Further, it’s not as if the justices are above suspicion. Like others at the court, they had both motive and opportunity to leak. Indeed, it has never made much sense to me that a law clerk, without direction from a justice or at least tacit approval, would have taken that extraordinary step. After all, clerks are among the most careful, deliberate practitioners in the art of climbing the ladder of academic and professional achievement. They aren’t big risk-takers.

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Late in the process, Roberts asked former Homeland Security secretary and federal appeals court judge Michael Chertoff to review Curley’s work. In a statement included in the report, Chertoff said the marshal “undertook a thorough investigation” and that he “cannot identify any additional useful investigative measures.”

Chertoff is an experienced investigator. He also has close ties to some justices — including the author of Dobbs, the abortion ruling. Chertoff served from 1987-1990 as first assistant to Justice Samuel A. Alito Jr. when Alito was the U.S. attorney for New Jersey. Chertoff succeeded Alito in that job, and the two served together as federal appeals court judges from 2003 to 2005. I don’t doubt Chertoff’s professionalism, but that’s uncomfortably close.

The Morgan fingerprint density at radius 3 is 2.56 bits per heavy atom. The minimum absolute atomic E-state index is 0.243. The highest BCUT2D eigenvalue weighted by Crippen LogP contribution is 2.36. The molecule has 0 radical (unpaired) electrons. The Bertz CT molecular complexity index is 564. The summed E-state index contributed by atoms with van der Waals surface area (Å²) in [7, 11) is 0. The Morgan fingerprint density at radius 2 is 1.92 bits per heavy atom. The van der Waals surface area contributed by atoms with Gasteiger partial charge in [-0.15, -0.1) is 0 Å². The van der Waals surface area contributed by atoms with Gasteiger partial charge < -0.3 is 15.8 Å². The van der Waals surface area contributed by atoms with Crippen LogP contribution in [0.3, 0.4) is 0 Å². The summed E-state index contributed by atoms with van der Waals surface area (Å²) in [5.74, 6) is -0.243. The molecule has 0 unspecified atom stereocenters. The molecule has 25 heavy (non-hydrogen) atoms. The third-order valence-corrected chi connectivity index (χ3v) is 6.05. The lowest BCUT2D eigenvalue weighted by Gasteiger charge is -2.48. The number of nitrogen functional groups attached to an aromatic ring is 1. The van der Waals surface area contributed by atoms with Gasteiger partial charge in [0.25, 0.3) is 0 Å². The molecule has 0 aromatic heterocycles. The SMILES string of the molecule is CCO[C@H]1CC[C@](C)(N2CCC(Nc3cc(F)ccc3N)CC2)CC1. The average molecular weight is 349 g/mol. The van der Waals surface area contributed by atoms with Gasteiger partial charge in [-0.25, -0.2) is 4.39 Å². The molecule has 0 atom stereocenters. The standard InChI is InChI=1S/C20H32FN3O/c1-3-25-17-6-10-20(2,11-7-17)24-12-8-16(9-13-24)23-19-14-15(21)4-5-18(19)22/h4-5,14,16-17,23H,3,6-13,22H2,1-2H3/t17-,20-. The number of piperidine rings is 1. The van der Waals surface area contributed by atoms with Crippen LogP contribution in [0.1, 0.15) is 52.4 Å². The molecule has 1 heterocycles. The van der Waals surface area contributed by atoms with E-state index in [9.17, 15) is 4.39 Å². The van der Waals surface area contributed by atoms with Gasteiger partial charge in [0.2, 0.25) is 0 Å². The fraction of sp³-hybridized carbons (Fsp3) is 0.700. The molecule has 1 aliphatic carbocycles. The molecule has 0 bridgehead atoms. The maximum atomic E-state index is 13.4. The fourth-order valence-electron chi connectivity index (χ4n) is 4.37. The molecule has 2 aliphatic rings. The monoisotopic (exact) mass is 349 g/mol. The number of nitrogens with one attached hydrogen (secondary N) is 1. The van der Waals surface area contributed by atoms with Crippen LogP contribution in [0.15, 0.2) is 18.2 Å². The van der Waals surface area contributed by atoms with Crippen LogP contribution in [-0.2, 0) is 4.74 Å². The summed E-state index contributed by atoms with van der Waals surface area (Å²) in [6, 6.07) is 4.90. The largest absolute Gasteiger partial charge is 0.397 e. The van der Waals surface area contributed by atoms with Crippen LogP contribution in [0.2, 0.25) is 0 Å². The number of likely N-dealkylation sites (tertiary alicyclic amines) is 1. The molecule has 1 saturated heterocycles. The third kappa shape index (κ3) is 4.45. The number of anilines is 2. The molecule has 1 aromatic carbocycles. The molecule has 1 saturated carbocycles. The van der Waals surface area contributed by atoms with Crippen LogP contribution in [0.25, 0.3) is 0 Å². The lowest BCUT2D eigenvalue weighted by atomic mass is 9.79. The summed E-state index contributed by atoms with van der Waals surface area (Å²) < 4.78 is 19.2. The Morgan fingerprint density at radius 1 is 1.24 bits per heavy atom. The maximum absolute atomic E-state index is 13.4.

The court cannot have thought that this report, with its coy avoidance of dealing with how the justices themselves were treated, would satisfy anyone, on the right or left. It didn’t, and shouldn’t. The leak was a disaster for the court. This report, predictably inconclusive and grossly inadequate, piles one disaster on another.